Women-centered care : the knowledge and practice of midwifery at the University of York
Author(s)Zengion, Andrea H. (Andrea Heather), 1977-
Massachusetts Institute of Technology. Program in Women's Studies.
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This thesis explores the ideology of midwifery in a particular training program, that of the University of York By analyzing the history which shaped the program, the legislation which regulates it, and the philosophical beliefs which influence it. In Great Britain, giving birth has evolved from a women-only event, attended by a midwife, which took place in the home to one which is now often attended by a variety of medical practitioners, both male and female, and most often takes place in a hospital. With childbirth, midwifery has undergone dramatic transition. The study describes the ways in which York's ideology revolves around the goal of "woman-centered care," which seeks to provide pregnant women and new mothers with the power to make choices about their maternity care, to ensure that they have the greatest continuity of caregiver throughout their pregnancy, and that the care they receive is appropriate to their needs and desires. "Woman-centered care" is an ideal advocated by both the government and midwives themselves. The program trains its midwives to base their practice on knowledge, as opposed to habit or protocol; to be partners in care with women, rather than administrators of care; and to be safe, autonomous practitioners. The underlying philosophy is the idea that birth is a natural process, rather than a dangerous, disease like state which requires medical intervention.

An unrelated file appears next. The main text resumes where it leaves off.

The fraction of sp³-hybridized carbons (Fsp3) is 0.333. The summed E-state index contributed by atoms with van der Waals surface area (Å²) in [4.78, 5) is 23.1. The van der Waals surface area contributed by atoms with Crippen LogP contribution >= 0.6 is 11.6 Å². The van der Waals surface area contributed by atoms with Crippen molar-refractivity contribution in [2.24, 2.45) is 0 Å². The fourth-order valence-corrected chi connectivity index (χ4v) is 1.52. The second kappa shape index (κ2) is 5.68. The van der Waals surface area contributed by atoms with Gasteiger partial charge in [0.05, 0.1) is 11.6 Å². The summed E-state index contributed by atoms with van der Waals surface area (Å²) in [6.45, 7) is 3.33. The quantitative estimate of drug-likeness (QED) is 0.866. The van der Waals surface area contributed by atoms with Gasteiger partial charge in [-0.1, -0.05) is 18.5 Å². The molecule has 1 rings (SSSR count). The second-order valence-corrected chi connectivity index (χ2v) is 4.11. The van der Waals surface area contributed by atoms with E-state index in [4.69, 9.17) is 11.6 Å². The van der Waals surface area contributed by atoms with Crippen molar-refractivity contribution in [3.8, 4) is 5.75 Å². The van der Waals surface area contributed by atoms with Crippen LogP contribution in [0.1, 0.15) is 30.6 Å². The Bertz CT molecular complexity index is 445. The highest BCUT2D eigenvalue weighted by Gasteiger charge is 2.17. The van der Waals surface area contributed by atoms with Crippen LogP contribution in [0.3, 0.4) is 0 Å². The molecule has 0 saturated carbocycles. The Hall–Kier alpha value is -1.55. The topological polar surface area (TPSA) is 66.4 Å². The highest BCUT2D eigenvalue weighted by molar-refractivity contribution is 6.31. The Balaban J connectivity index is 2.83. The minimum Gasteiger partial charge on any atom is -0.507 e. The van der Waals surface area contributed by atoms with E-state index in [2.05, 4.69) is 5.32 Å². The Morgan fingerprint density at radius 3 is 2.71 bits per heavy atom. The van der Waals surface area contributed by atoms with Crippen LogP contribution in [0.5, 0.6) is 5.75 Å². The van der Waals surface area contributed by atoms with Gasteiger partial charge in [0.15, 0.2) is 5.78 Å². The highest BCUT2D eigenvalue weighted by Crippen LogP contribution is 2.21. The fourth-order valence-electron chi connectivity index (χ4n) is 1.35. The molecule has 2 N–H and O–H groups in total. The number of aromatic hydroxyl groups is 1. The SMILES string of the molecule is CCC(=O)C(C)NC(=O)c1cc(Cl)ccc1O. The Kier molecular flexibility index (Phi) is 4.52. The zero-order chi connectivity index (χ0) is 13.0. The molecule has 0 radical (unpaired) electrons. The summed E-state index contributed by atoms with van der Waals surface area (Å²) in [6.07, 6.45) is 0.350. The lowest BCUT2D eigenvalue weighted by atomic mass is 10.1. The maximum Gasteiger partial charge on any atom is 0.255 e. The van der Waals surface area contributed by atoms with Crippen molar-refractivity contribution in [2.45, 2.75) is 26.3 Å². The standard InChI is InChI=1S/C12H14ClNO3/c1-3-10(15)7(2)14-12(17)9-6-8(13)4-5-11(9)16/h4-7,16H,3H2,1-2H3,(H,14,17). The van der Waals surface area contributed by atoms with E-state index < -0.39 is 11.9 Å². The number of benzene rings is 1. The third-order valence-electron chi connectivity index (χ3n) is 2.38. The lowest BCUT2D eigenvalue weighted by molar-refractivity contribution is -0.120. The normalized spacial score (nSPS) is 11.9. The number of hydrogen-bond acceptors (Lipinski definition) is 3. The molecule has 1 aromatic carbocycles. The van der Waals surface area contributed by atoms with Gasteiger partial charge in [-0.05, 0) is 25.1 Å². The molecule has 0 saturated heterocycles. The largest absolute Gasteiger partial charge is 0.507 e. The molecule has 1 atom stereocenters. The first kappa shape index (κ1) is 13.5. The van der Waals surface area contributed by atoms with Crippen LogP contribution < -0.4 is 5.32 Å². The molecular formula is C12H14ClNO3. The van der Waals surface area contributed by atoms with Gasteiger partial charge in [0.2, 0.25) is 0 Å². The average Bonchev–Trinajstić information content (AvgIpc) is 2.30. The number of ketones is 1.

Thesis (S.B. in Women's Studies)--Massachusetts Institute of Technology, Dept. of Humanities, 1999.Includes bibliographical references (p. 48-50).
DepartmentMassachusetts Institute of Technology. Program in Women's Studies.; Massachusetts Institute of Technology. Department of Humanities
Massachusetts Institute of Technology
Program in Women's Studies.